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  1. null (Ed.)
    Humans leverage the dynamics of the environment and their own bodies to accomplish challenging tasks such as grasping an object while walking past it or pushing off a wall to turn a corner. Such tasks often involve switching dynamics as the robot makes and breaks contact. Learning these dynamics is a challenging problem and prone to model inaccuracies, especially near contact regions. In this work, we present a framework for learning composite dynamical behaviors from expert demonstrations. We learn a switching linear dynamical model with contacts encoded in switching conditions as a close approximation of our system dynamics. We then use discrete-time LQR as the differentiable policy class for data-efficient learning of control to develop a control strategy that operates over multiple dynamical modes and takes into account discontinuities due to contact. In addition to predicting interactions with the environment, our policy effectively reacts to inaccurate predictions such as unanticipated contacts. Through simulation and real world experiments, we demonstrate generalization of learned behaviors to different scenarios and robustness to model inaccuracies during execution.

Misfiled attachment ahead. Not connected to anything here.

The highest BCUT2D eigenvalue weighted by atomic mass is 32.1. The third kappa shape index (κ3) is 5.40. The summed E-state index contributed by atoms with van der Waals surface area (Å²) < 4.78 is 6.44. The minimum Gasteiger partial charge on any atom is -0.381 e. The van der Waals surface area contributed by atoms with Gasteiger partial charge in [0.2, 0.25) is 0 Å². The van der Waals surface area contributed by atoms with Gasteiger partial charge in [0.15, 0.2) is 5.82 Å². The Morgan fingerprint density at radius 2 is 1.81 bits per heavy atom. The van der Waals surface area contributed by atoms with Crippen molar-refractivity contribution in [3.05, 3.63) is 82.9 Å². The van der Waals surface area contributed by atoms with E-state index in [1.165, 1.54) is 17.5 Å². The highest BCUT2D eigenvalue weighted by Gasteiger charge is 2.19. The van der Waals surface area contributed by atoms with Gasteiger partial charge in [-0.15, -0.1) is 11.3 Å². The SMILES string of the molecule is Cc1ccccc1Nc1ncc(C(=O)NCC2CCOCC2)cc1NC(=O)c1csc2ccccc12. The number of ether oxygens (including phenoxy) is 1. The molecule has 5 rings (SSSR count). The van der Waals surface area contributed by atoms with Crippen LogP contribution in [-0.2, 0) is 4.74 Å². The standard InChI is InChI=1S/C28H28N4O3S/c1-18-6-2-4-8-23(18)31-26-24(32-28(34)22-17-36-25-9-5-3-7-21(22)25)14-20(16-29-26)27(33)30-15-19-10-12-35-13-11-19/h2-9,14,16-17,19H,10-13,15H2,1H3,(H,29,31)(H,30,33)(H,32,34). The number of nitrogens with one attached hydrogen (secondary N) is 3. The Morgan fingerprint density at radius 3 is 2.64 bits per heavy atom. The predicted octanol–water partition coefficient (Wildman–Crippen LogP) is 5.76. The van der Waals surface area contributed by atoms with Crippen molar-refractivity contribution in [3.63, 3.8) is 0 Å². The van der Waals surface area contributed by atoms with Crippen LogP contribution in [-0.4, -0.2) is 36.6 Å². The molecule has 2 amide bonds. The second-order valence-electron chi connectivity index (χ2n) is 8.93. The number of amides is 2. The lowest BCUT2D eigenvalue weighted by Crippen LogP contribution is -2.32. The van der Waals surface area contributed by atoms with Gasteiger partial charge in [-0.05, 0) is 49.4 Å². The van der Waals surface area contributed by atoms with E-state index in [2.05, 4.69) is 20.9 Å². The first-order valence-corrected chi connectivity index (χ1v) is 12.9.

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  2. null (Ed.)
    Manipulation tasks can often be decomposed into multiple subtasks performed in parallel, e.g., sliding an object to a goal pose while maintaining con- tact with a table. Individual subtasks can be achieved by task-axis controllers defined relative to the objects being manipulated, and a set of object-centric controllers can be combined in an hierarchy. In prior works, such combinations are defined manually or learned from demonstrations. By contrast, we propose using reinforcement learning to dynamically compose hierarchical object-centric controllers for manipulation tasks. Experiments in both simulation and real world show how the proposed approach leads to improved sample efficiency, zero-shot generalization to novel test environments, and simulation-to-reality transfer with- out fine-tuning. 
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